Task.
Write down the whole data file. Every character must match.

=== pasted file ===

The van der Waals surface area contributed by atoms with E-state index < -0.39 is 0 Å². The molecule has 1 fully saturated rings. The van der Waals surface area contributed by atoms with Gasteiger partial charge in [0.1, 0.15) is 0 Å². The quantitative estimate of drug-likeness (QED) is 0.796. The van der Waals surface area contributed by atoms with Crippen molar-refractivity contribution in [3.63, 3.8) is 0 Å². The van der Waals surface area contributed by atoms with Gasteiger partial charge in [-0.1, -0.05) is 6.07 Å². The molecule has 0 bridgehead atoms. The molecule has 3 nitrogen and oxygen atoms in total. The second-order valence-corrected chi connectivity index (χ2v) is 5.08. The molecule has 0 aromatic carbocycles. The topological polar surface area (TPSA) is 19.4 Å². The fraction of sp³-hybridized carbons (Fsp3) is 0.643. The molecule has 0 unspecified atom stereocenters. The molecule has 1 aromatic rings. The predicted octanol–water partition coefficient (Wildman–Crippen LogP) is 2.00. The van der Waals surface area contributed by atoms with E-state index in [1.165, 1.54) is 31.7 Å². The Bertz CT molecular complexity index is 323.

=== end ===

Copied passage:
The van der Waals surface area contributed by atoms with E-state index < -0.39 is 0 Å². The molecule has 1 fully saturated rings. The van der Waals surface area contributed by atoms with Gasteiger partial charge in [0.1, 0.15) is 0 Å². The quantitative estimate of drug-likeness (QED) is 0.796. The van der Waals surface area contributed by atoms with Crippen molar-refractivity contribution in [3.63, 3.8) is 0 Å². The van der Waals surface area contributed by atoms with Gasteiger partial charge in [-0.1, -0.05) is 6.07 Å². The molecule has 0 bridgehead atoms. The molecule has 3 nitrogen and oxygen atoms in total. The second-order valence-corrected chi connectivity index (χ2v) is 5.08. The molecule has 0 aromatic carbocycles. The topological polar surface area (TPSA) is 19.4 Å². The fraction of sp³-hybridized carbons (Fsp3) is 0.643. The molecule has 0 unspecified atom stereocenters. The molecule has 1 aromatic rings. The predicted octanol–water partition coefficient (Wildman–Crippen LogP) is 2.00. The van der Waals surface area contributed by atoms with E-state index in [1.165, 1.54) is 31.7 Å². The Bertz CT molecular complexity index is 323.